If I put solid magnesium in a solution of Copper(II) sulfate, what reaction occurs that causes the bubbles? Looking at the Potential tables the only reaction that theoretically occurs is the reduction of copper and oxidation of magnesium...so why there are bubbles? https://www.youtube.com/watch?v=LkUX5vhLjJ0


1 Answer 1


Copper (II) sulfate hydrolyzes in water and makes the solution slightly acidic. Then the magnesium is reacting with the weak acid, displacing hydrogen, as well as displacing the copper.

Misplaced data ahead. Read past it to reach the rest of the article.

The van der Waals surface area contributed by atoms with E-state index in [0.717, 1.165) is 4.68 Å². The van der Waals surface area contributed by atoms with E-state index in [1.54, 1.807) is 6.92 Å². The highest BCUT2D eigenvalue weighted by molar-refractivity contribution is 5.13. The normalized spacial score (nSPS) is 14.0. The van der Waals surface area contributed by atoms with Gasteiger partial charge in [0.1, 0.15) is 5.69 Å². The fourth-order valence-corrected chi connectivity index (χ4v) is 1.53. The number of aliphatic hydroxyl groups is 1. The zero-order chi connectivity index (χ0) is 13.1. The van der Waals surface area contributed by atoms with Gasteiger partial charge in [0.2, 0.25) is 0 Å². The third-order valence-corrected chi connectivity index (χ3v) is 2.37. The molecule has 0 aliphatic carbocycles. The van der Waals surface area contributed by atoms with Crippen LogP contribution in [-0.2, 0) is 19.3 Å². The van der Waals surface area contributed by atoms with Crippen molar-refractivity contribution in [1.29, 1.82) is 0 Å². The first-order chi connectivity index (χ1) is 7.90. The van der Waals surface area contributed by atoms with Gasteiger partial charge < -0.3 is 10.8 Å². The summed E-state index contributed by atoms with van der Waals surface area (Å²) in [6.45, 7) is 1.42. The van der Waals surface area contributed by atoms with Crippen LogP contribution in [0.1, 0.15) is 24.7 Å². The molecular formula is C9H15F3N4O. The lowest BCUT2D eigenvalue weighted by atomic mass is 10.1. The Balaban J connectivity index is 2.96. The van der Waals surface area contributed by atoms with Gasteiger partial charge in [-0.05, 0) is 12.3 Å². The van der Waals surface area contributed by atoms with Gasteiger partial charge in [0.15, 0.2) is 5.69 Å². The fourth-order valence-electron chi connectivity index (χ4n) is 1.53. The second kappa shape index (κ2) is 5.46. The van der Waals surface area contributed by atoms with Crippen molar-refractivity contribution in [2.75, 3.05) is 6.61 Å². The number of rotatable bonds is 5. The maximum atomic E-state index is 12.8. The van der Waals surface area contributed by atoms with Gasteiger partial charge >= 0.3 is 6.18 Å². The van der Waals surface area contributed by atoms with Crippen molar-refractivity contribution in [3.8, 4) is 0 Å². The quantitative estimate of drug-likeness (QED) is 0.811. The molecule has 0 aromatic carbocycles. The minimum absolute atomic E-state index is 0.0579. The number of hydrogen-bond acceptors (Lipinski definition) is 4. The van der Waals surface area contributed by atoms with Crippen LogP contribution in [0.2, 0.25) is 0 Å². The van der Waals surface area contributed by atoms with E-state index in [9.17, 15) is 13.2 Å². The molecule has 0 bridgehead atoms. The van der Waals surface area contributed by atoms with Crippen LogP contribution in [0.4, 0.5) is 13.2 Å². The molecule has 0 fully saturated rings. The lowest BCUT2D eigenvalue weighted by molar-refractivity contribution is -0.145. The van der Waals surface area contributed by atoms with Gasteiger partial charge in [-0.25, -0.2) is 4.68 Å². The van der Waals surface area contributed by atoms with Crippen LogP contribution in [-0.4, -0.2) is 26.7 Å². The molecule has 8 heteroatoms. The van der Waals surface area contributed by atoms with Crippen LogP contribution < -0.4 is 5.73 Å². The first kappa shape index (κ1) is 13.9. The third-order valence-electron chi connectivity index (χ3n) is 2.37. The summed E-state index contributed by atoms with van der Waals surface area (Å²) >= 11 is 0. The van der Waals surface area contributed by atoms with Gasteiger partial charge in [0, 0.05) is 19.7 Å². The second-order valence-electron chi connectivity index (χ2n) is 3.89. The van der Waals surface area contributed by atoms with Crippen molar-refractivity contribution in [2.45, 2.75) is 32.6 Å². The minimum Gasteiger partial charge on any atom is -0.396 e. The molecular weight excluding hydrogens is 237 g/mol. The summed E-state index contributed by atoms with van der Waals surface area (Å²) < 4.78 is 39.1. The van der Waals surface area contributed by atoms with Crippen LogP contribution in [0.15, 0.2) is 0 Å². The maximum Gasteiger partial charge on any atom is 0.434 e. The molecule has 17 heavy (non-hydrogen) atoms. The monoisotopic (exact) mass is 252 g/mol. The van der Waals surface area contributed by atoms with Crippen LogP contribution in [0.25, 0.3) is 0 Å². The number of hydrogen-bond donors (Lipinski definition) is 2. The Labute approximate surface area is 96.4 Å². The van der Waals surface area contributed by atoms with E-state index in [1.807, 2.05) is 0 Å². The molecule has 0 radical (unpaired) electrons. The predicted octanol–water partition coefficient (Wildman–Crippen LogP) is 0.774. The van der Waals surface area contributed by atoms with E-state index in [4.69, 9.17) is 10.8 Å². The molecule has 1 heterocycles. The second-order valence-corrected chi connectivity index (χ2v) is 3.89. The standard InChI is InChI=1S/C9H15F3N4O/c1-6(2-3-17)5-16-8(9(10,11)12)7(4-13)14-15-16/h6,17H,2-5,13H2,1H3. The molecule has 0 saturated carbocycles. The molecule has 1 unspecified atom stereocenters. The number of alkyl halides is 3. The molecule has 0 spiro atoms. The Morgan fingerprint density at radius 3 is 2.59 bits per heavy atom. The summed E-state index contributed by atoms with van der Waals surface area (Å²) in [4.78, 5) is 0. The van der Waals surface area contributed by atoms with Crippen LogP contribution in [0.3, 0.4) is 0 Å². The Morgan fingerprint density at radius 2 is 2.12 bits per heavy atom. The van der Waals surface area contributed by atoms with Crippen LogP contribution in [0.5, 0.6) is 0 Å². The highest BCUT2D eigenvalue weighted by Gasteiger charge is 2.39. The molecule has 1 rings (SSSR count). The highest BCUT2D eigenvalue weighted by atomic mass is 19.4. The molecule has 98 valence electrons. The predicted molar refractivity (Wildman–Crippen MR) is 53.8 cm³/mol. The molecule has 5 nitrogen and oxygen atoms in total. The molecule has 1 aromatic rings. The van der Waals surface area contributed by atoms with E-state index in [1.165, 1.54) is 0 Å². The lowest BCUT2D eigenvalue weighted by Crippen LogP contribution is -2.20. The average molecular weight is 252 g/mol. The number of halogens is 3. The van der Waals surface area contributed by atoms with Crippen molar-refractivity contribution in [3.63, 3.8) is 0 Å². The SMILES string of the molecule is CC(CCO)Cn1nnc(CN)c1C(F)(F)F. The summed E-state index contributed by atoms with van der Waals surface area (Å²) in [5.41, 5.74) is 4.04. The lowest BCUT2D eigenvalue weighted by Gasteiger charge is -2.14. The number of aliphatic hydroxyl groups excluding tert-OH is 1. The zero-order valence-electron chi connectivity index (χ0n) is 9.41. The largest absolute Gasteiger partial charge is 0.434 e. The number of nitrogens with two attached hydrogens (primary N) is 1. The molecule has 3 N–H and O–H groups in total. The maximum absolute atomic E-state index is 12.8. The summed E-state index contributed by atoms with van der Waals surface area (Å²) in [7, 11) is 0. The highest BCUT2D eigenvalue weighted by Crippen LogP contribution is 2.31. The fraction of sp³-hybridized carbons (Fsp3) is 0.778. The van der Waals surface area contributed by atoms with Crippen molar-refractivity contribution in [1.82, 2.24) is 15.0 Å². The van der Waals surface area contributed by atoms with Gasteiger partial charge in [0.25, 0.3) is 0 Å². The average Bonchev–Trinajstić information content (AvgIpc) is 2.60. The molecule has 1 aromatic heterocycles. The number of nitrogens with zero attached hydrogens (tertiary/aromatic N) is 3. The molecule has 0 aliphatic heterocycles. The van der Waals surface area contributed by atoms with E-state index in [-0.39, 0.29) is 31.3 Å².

Magnesium displaces hydrogen only slowly with pure water, partly because the magnesium hydroxide product is only sparingly soluble. Just a little acid, even from an ammonium salt or (as here) hydrolysis of a transition metal salt, is enough to dissolve the hydroxide and launch the hydrogen displacement.

  • 1
    $\begingroup$ Is the hydrolysis reaction you refer: Cu(2+) + H2O --> Cu(OH)+ + H(+)? $\endgroup$
    – C.X.F.
    Jul 31, 2019 at 1:53

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